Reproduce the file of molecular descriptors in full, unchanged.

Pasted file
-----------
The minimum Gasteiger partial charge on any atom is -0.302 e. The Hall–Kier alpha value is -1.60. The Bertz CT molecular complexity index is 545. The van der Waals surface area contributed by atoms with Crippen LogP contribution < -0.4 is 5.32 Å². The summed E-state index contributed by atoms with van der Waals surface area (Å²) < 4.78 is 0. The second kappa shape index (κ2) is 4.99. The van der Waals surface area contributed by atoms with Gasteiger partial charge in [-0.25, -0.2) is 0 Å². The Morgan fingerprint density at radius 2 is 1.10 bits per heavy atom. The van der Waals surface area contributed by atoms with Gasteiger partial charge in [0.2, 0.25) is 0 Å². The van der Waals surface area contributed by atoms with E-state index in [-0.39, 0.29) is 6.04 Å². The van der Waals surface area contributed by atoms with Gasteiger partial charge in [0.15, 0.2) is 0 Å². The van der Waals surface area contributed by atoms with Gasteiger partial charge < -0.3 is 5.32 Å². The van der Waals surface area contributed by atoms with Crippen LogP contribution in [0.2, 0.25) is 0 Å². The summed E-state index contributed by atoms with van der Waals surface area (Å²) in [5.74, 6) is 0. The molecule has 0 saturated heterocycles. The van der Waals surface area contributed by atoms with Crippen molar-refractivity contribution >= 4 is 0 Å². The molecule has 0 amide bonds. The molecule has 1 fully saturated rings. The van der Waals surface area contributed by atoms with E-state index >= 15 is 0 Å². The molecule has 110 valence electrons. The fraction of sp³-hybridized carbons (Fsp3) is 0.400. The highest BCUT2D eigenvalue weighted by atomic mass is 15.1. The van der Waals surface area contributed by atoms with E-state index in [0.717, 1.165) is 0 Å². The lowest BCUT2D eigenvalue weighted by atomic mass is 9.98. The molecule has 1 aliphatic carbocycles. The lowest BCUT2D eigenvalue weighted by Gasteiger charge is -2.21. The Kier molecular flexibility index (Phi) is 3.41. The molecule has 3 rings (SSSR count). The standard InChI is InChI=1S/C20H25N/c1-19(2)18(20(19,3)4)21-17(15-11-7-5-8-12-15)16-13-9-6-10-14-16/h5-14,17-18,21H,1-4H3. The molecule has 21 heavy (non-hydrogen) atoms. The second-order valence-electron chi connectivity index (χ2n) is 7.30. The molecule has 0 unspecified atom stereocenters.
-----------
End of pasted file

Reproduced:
The minimum Gasteiger partial charge on any atom is -0.302 e. The Hall–Kier alpha value is -1.60. The Bertz CT molecular complexity index is 545. The van der Waals surface area contributed by atoms with Crippen LogP contribution < -0.4 is 5.32 Å². The summed E-state index contributed by atoms with van der Waals surface area (Å²) < 4.78 is 0. The second kappa shape index (κ2) is 4.99. The van der Waals surface area contributed by atoms with Gasteiger partial charge in [-0.25, -0.2) is 0 Å². The Morgan fingerprint density at radius 2 is 1.10 bits per heavy atom. The van der Waals surface area contributed by atoms with Gasteiger partial charge in [0.2, 0.25) is 0 Å². The van der Waals surface area contributed by atoms with E-state index in [-0.39, 0.29) is 6.04 Å². The van der Waals surface area contributed by atoms with Gasteiger partial charge in [0.15, 0.2) is 0 Å². The van der Waals surface area contributed by atoms with Gasteiger partial charge < -0.3 is 5.32 Å². The van der Waals surface area contributed by atoms with Crippen LogP contribution in [0.2, 0.25) is 0 Å². The summed E-state index contributed by atoms with van der Waals surface area (Å²) in [5.74, 6) is 0. The molecule has 0 saturated heterocycles. The van der Waals surface area contributed by atoms with Crippen molar-refractivity contribution >= 4 is 0 Å². The molecule has 0 amide bonds. The molecule has 1 fully saturated rings. The van der Waals surface area contributed by atoms with E-state index >= 15 is 0 Å². The molecule has 110 valence electrons. The fraction of sp³-hybridized carbons (Fsp3) is 0.400. The highest BCUT2D eigenvalue weighted by atomic mass is 15.1. The van der Waals surface area contributed by atoms with E-state index in [0.717, 1.165) is 0 Å². The lowest BCUT2D eigenvalue weighted by atomic mass is 9.98. The molecule has 1 aliphatic carbocycles. The lowest BCUT2D eigenvalue weighted by Gasteiger charge is -2.21. The Kier molecular flexibility index (Phi) is 3.41. The molecule has 3 rings (SSSR count). The standard InChI is InChI=1S/C20H25N/c1-19(2)18(20(19,3)4)21-17(15-11-7-5-8-12-15)16-13-9-6-10-14-16/h5-14,17-18,21H,1-4H3. The molecule has 21 heavy (non-hydrogen) atoms. The second-order valence-electron chi connectivity index (χ2n) is 7.30. The molecule has 0 unspecified atom stereocenters.